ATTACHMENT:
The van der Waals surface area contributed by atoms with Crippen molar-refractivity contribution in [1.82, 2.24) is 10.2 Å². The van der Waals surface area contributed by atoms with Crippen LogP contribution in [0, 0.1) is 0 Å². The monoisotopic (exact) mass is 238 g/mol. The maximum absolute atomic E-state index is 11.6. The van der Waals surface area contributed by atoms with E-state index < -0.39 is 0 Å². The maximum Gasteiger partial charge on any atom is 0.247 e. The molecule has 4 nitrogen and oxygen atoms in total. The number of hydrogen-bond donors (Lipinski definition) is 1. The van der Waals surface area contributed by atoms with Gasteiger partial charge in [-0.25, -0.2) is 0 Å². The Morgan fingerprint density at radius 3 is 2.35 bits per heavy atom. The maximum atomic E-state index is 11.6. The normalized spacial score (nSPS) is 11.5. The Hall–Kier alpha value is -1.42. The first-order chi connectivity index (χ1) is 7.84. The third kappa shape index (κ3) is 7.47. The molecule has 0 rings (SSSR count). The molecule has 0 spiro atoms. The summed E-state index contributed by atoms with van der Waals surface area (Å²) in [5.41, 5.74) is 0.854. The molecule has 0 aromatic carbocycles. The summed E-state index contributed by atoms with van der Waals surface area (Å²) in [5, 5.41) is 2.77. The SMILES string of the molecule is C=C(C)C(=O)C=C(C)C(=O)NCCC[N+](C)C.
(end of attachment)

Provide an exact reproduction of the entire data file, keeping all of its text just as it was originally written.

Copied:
The van der Waals surface area contributed by atoms with Crippen molar-refractivity contribution in [1.82, 2.24) is 10.2 Å². The van der Waals surface area contributed by atoms with Crippen LogP contribution in [0, 0.1) is 0 Å². The monoisotopic (exact) mass is 238 g/mol. The maximum absolute atomic E-state index is 11.6. The van der Waals surface area contributed by atoms with E-state index < -0.39 is 0 Å². The maximum Gasteiger partial charge on any atom is 0.247 e. The molecule has 4 nitrogen and oxygen atoms in total. The number of hydrogen-bond donors (Lipinski definition) is 1. The van der Waals surface area contributed by atoms with Gasteiger partial charge in [-0.25, -0.2) is 0 Å². The Morgan fingerprint density at radius 3 is 2.35 bits per heavy atom. The maximum atomic E-state index is 11.6. The normalized spacial score (nSPS) is 11.5. The Hall–Kier alpha value is -1.42. The first-order chi connectivity index (χ1) is 7.84. The third kappa shape index (κ3) is 7.47. The molecule has 0 rings (SSSR count). The molecule has 0 spiro atoms. The summed E-state index contributed by atoms with van der Waals surface area (Å²) in [5.41, 5.74) is 0.854. The molecule has 0 aromatic carbocycles. The summed E-state index contributed by atoms with van der Waals surface area (Å²) in [5, 5.41) is 2.77. The SMILES string of the molecule is C=C(C)C(=O)C=C(C)C(=O)NCCC[N+](C)C.